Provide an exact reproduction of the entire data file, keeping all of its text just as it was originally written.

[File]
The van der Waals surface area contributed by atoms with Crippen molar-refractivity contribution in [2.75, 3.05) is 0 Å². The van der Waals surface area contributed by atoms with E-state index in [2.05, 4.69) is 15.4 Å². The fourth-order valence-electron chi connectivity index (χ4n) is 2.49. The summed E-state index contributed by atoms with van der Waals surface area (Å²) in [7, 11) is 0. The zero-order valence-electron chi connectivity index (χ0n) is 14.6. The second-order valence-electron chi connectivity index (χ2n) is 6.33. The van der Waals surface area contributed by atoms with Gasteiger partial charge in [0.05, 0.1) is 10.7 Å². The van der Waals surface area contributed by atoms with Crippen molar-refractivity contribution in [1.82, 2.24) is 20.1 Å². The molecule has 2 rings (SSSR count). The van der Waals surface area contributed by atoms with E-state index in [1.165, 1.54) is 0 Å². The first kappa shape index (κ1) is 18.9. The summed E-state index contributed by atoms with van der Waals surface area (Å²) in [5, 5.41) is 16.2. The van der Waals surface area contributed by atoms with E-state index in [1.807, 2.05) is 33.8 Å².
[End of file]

The van der Waals surface area contributed by atoms with Crippen molar-refractivity contribution in [2.75, 3.05) is 0 Å². The van der Waals surface area contributed by atoms with E-state index in [2.05, 4.69) is 15.4 Å². The fourth-order valence-electron chi connectivity index (χ4n) is 2.49. The summed E-state index contributed by atoms with van der Waals surface area (Å²) in [7, 11) is 0. The zero-order valence-electron chi connectivity index (χ0n) is 14.6. The second-order valence-electron chi connectivity index (χ2n) is 6.33. The van der Waals surface area contributed by atoms with Gasteiger partial charge in [0.05, 0.1) is 10.7 Å². The van der Waals surface area contributed by atoms with Crippen molar-refractivity contribution in [1.82, 2.24) is 20.1 Å². The molecule has 2 rings (SSSR count). The van der Waals surface area contributed by atoms with E-state index in [1.165, 1.54) is 0 Å². The first kappa shape index (κ1) is 18.9. The summed E-state index contributed by atoms with van der Waals surface area (Å²) in [5, 5.41) is 16.2. The van der Waals surface area contributed by atoms with E-state index in [1.807, 2.05) is 33.8 Å².